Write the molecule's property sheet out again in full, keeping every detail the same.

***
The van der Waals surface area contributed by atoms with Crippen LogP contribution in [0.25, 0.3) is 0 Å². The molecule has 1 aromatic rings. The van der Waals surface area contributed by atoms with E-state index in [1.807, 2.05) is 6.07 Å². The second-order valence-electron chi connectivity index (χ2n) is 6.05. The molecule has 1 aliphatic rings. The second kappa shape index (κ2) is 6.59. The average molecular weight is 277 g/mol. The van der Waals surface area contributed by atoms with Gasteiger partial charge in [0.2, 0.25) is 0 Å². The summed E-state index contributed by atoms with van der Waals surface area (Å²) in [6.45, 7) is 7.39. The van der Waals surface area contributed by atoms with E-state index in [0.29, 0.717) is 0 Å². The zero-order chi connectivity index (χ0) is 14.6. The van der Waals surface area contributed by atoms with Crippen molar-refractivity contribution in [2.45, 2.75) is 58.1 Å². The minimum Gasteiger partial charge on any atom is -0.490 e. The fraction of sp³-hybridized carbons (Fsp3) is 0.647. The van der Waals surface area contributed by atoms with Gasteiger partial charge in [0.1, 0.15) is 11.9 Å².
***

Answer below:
The van der Waals surface area contributed by atoms with Crippen LogP contribution in [0.25, 0.3) is 0 Å². The molecule has 1 aromatic rings. The van der Waals surface area contributed by atoms with E-state index in [1.807, 2.05) is 6.07 Å². The second-order valence-electron chi connectivity index (χ2n) is 6.05. The molecule has 1 aliphatic rings. The second kappa shape index (κ2) is 6.59. The average molecular weight is 277 g/mol. The van der Waals surface area contributed by atoms with Gasteiger partial charge in [0.2, 0.25) is 0 Å². The summed E-state index contributed by atoms with van der Waals surface area (Å²) in [6.45, 7) is 7.39. The van der Waals surface area contributed by atoms with E-state index in [0.29, 0.717) is 0 Å². The zero-order chi connectivity index (χ0) is 14.6. The van der Waals surface area contributed by atoms with Crippen molar-refractivity contribution in [2.45, 2.75) is 58.1 Å². The minimum Gasteiger partial charge on any atom is -0.490 e. The fraction of sp³-hybridized carbons (Fsp3) is 0.647. The van der Waals surface area contributed by atoms with Gasteiger partial charge in [0.1, 0.15) is 11.9 Å².